Copyright 2022 - Ministry of Education and Training

Exam 1 feat


The Ministry of Education and Training (MET) continues to focus on the objectives, activities and performance targets set out in its Corporate and Annual Management Plans. Based on the Tonga Strategic Development Framework Plan (TSDF) 2011-2014, and the Ministry’s Tonga Education Lakalaka Policy Framework. The Ministry’s Budget for the financial years 2012/2013 and 2013/2014 provide the financial resources required for the effective and efficient implementation of these policies, strategies, and plans.


The Ministry’s responsibilities are administered in accordance with these principal legislations:

  • Education Act 1974 (Chapter 86) and subsequent amendments (1999, 2000, 2002);
  • Education (Schools and General Provisions) Regulations 2002; and,
  • Tonga National Qualifications and Accreditation Board Act 2004; and,
  • Tonga National Qualifications and Accreditation Regulations 2010.

The legal mandate of the Ministry of Education, Women’s Affairs and Culture (its title since 2006) derives from the Education Act 1974. The Ministry is structured in accordance with the functions approved by the Minister of Education under the powers conferred on her by the Education Act 1974 and its functions are stipulated below:

  • To ensure the country is provided with skilled and competent manpower needed for sustainable development;
  • To provide policy advice to the Government on primary, secondary and post-secondary education as well as future directions to meet the challenges of the 21st Century;
  • To ensure the effective, efficient, equitable, relevant, and sustainable implementation of the Education Act, regulations, and other Government policies.


The Ministry’s work during this period focused on improving educational outcomes by targeting 3 main areas: (1) students’ outcomes, particularly in literacy and numeracy; (2) teachers’ competencies, especially their classroom performances and interactions with Page 12 of 210 students; and, (3) teaching and learning environments. These outcomes include improving student achievements and the performance of providers of education. Factors that limit student achievement were identified, and strategies and mechanisms were implemented to improve performance. The objective was to improve the educational “health” of the system as a whole.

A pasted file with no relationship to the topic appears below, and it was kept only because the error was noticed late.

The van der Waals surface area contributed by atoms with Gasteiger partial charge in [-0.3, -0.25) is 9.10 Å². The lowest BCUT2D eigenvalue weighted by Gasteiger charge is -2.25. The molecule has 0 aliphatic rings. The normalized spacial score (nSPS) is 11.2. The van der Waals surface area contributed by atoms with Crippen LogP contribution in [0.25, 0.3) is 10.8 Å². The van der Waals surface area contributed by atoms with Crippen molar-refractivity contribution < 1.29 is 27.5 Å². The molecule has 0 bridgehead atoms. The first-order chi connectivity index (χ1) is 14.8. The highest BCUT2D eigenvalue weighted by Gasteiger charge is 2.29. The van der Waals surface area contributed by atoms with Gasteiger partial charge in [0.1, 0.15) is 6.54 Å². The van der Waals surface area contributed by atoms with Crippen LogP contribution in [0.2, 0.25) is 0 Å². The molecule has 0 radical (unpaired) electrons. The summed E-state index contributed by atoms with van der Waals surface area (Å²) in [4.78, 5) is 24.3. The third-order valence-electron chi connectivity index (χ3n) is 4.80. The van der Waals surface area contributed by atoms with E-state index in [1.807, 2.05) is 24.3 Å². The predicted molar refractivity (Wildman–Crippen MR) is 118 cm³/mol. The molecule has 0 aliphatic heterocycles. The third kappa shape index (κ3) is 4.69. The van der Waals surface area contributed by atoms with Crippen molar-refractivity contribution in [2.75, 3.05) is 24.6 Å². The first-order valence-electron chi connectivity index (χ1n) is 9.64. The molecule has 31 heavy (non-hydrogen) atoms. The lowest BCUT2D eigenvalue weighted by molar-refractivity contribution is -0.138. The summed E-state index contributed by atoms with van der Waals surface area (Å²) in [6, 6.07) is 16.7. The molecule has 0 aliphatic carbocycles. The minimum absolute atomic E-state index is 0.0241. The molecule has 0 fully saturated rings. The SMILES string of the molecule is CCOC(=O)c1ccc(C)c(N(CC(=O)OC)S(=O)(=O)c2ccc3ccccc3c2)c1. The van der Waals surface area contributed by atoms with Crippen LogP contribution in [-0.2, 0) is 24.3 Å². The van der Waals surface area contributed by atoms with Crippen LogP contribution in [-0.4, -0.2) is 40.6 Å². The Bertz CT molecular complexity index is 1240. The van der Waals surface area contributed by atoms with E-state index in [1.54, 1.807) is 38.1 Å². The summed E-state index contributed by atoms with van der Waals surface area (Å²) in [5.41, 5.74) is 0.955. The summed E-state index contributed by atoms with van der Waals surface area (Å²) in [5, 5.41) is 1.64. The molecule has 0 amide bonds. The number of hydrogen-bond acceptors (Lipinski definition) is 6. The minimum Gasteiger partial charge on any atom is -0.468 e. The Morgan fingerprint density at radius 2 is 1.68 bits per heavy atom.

To establish its leadership role and credibility within the public and wider education sectors, the Ministry provided the Minister and the Government with high-quality policy advice and made concerted efforts to implement that policy efficiently and effectively.


Regulations need to be enabling and to encourage each school to manage children’s education effectively. The regulations need to focus on accountability and quality assurance. The criteria for determination and allocation of resources should be clear. The Ministry’s role is to deliver resources to schools according to the agreed criteria. It should empower people, rather than trying to control them. The Ministry’s emphasis will shift to monitoring and intervening at an early stage to address emerging problems before they get too serious. During this period, the Ministry performed its responsibilities accordingly.


Relationships with local education providers are important. The Ministry needs to work with local communities to help them play a stronger role in the education of their children. The Ministry during this period improved its relationships with stakeholders as manifested through its activities in the six programme areas.


The Ministry of Education worked constructively with other providers of education. Relationships between the Non-Government education providers (especially the Churches) and the Ministry of Education were fostered. Strong links between the industries, education providers, and the Ministry of Education were developed through many joined activities. All parts of the Ministry have been harmonised as cooperative partners that work closely together to achieve common goals. Services provided by the administrative section contributed to the overall effectiveness and capability of the Ministry. Strong links have been forged between the officers developing and implementing educational policy. Property functions have been managed also to ensure that facilities and equipment are adequate and are well-maintained to serve educational aims and aspirations. Relationships with donors and development partners, such as Australia, China, Japan, New Zealand, and the World Bank, continued to strengthen and the Ministry is most grateful for their continuing generous support and contributions in all areas of education, which include budget support, funding for specific projects and programmes, scholarships, short and longterm training, technical assistance, and resources and teaching and learning materials, among others.



Student Support Services

Student Support Services Division came into being on January 29, 2004. It consists of the unification of the former Central Guidance and Special Education Units and a School Social Work component at the primary school level.

To provide ongoing support for all students to maximise their learning potential, do well at school, achieve to their capabilities and develop holistically.